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Sloppy string sanitization sabotages system security of millions of Java-powered 3G IoT kit: Patch me if you can

IBM's X-Force Red X-reveals X-flaw in Thales X-wireless X-module X-thing

A vulnerability in Thales' Cinterion EHS8 M2M module, a Java-powered embedded 3G system used in millions of Internet-of-Things devices for connectivity, was revealed yesterday by IBM's X-Force Red.

The bug (CVE-2020-15858), disclosed to Thales and addressed in a patch made available to IoT vendors in February, makes it possible for an attacker to, for instance, extract the code and other resources from a vulnerable device. This information could be reverse-engineered to find vulnerabilities to exploit, and secret keys and passwords to extract, potentially leading to miscreants hijacking the hardware and/or gaining access to its network.

Big Blue's infosec team contended that compromising a vulnerable Cinterion module could allow scumbags to, say, overdose patients with forced insulin pumps or interfere with the electrical grid. The flaw is present not only in the EHS8 module, but also in related IoT modules including BGS5, EHS5/6/8, PDS5/6/8, ELS61, ELS81, and PLS62.

The hardware came to Thales by way of its Gemalto acquisition last year. Used in the automotive, energy, medical, and telecom industries, each module includes a system-on-chip with an embedded Java ME interpreter and flash storage, according to IBM, alongside various interfaces, including GSM, USB, I2C, SPI et al. This chip also supports IP and PPP communication.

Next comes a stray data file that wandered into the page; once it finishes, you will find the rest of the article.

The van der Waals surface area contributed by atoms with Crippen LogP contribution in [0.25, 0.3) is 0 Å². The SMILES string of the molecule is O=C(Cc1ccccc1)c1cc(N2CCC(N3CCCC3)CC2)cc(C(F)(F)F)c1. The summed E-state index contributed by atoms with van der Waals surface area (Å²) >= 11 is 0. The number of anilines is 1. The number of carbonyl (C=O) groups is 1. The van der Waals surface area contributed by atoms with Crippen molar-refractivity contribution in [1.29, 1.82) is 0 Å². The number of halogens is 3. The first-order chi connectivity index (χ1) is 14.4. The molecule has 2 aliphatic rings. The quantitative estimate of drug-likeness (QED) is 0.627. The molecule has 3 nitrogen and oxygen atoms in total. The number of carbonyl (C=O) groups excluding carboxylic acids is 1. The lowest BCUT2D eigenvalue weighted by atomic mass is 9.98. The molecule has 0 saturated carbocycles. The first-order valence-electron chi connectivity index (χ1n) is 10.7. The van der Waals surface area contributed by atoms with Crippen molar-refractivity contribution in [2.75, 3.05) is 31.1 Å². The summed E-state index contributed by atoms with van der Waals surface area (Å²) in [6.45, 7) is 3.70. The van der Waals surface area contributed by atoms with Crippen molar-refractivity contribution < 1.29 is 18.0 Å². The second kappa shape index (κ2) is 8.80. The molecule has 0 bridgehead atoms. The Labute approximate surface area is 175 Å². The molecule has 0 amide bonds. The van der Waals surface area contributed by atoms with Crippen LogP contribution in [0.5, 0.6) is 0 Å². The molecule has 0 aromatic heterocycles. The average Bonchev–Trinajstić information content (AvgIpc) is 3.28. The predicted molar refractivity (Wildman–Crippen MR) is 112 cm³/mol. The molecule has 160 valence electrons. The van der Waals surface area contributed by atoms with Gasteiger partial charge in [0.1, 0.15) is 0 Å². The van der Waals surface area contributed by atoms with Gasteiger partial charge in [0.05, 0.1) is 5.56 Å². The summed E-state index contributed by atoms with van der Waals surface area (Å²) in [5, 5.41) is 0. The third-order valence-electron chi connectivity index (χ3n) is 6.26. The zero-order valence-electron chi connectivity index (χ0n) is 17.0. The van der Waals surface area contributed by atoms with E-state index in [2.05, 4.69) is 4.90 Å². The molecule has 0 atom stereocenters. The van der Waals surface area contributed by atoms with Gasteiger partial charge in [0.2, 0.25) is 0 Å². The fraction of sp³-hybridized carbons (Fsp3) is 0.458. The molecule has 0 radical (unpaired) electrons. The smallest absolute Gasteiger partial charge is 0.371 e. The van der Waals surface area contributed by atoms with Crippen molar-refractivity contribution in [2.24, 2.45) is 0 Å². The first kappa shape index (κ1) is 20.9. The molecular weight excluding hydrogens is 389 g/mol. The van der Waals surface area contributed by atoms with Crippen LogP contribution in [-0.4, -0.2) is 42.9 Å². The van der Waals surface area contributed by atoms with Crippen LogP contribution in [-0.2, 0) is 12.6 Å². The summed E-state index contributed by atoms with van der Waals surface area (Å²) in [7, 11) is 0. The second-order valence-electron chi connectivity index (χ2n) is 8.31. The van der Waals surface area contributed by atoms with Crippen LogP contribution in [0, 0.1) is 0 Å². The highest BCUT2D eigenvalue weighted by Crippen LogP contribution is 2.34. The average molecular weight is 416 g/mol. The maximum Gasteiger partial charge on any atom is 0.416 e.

X-Force Red described the widget as an embedded Java environment that accepts low-level "AT" commands via a physical UART serial connection. The chip runs programs called Java "midlets" that are installed by vendors and Thales. The flaw, when exploited, provides an attacker with full read and write access to the Java midlets running on the system.

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The bug is basically a flawed string sanitization check. According to X-Force Red, Thales' Java code includes an attempt to check if the fourth character in a path substring is a dot, to ensure that no attempt is made to access sensitive hidden files (designated by a dot in the filename).

"In normal circumstances, any attempt to access hidden files with a dot prefix will be denied (example: a:/.hidden_file)," observed X-Force Red security hackers Adam Laurie and Grzegorz Wypych in a detailed advisory on Wednesday. "However, replacing the slash with double slash (example: a://.hidden_file) will cause the condition to fail and code execution will jump to a character checking loop which will match any printable character."

In other words, the security check intended to prevent access to dot-prefixed hidden files can be bypassed with a double slash. This can be exploited by someone with their hands on a Cinterion module to send the necessary AT commands to read hidden files, and mine that information for ways to remotely compromise other people's gear.

The fact that Thales has put out a fix doesn't necessarily mean that it has been applied everywhere; patching can be done via an over-the-air update, if available, or via a connected USB drive. For medical devices and industrial controls, IBM's security pros noted, the update process may require recertification or impose other burdens.

Thales claims to have 30,000 businesses using technology from its Digital Identity and Security Group. Some of those are customers of its IoT division, which helps connect more than 3 billion networked devices annually or so, the company says. There's probably still some patching work that needs to be done. ®

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